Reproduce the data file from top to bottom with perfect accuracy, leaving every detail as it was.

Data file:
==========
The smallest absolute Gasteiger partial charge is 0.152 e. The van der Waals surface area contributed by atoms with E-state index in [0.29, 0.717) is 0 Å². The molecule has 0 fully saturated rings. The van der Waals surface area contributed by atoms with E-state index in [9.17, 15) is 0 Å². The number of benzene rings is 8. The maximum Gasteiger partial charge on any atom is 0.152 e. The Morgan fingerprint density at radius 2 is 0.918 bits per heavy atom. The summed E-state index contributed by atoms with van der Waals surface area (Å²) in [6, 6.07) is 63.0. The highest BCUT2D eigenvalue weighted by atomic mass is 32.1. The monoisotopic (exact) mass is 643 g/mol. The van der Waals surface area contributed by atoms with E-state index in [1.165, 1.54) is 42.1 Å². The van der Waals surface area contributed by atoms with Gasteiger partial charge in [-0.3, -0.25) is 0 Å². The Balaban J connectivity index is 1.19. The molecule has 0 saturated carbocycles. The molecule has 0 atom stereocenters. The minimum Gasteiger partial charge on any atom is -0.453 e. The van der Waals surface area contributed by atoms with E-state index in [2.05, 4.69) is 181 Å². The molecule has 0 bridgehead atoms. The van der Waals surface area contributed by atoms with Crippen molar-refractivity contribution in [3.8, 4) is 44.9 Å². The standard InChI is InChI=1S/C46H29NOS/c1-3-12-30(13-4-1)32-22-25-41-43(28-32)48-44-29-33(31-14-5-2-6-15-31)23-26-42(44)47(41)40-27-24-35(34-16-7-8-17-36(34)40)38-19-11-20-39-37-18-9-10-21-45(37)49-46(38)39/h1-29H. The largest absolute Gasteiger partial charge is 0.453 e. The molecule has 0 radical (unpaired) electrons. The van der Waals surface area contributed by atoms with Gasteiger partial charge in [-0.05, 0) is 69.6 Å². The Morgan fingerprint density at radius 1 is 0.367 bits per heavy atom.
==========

The smallest absolute Gasteiger partial charge is 0.152 e. The van der Waals surface area contributed by atoms with E-state index in [0.29, 0.717) is 0 Å². The molecule has 0 fully saturated rings. The van der Waals surface area contributed by atoms with E-state index in [9.17, 15) is 0 Å². The number of benzene rings is 8. The maximum Gasteiger partial charge on any atom is 0.152 e. The Morgan fingerprint density at radius 2 is 0.918 bits per heavy atom. The summed E-state index contributed by atoms with van der Waals surface area (Å²) in [6, 6.07) is 63.0. The highest BCUT2D eigenvalue weighted by atomic mass is 32.1. The monoisotopic (exact) mass is 643 g/mol. The van der Waals surface area contributed by atoms with E-state index in [1.165, 1.54) is 42.1 Å². The van der Waals surface area contributed by atoms with Gasteiger partial charge in [-0.3, -0.25) is 0 Å². The Balaban J connectivity index is 1.19. The molecule has 0 saturated carbocycles. The molecule has 0 atom stereocenters. The minimum Gasteiger partial charge on any atom is -0.453 e. The van der Waals surface area contributed by atoms with E-state index in [2.05, 4.69) is 181 Å². The molecule has 0 bridgehead atoms. The van der Waals surface area contributed by atoms with Crippen molar-refractivity contribution in [3.8, 4) is 44.9 Å². The standard InChI is InChI=1S/C46H29NOS/c1-3-12-30(13-4-1)32-22-25-41-43(28-32)48-44-29-33(31-14-5-2-6-15-31)23-26-42(44)47(41)40-27-24-35(34-16-7-8-17-36(34)40)38-19-11-20-39-37-18-9-10-21-45(37)49-46(38)39/h1-29H. The largest absolute Gasteiger partial charge is 0.453 e. The molecule has 0 radical (unpaired) electrons. The van der Waals surface area contributed by atoms with Gasteiger partial charge in [-0.05, 0) is 69.6 Å². The Morgan fingerprint density at radius 1 is 0.367 bits per heavy atom.